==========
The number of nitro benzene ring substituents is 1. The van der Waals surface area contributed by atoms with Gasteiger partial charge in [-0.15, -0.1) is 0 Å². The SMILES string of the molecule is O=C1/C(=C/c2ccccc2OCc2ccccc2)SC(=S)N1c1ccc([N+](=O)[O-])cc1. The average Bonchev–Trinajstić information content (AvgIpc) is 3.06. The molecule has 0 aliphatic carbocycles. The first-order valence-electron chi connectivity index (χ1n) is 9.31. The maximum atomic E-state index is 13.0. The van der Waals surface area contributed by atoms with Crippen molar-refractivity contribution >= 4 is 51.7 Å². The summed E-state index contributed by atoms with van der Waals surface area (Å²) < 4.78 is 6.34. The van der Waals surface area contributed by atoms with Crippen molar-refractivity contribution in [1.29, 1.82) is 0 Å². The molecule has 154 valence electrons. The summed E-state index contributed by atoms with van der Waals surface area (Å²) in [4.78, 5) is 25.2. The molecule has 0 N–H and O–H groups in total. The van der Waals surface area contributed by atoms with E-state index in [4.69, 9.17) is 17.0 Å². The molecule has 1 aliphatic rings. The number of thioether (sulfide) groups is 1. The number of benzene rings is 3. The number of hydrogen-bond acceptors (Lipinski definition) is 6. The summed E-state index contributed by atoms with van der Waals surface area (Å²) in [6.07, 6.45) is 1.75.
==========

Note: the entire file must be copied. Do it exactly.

The number of nitro benzene ring substituents is 1. The van der Waals surface area contributed by atoms with Gasteiger partial charge in [-0.15, -0.1) is 0 Å². The SMILES string of the molecule is O=C1/C(=C/c2ccccc2OCc2ccccc2)SC(=S)N1c1ccc([N+](=O)[O-])cc1. The average Bonchev–Trinajstić information content (AvgIpc) is 3.06. The molecule has 0 aliphatic carbocycles. The first-order valence-electron chi connectivity index (χ1n) is 9.31. The maximum atomic E-state index is 13.0. The van der Waals surface area contributed by atoms with Crippen molar-refractivity contribution >= 4 is 51.7 Å². The summed E-state index contributed by atoms with van der Waals surface area (Å²) < 4.78 is 6.34. The van der Waals surface area contributed by atoms with Crippen molar-refractivity contribution in [1.29, 1.82) is 0 Å². The molecule has 154 valence electrons. The summed E-state index contributed by atoms with van der Waals surface area (Å²) in [4.78, 5) is 25.2. The molecule has 0 N–H and O–H groups in total. The van der Waals surface area contributed by atoms with E-state index in [4.69, 9.17) is 17.0 Å². The molecule has 1 aliphatic rings. The number of thioether (sulfide) groups is 1. The number of benzene rings is 3. The number of hydrogen-bond acceptors (Lipinski definition) is 6. The summed E-state index contributed by atoms with van der Waals surface area (Å²) in [6.07, 6.45) is 1.75.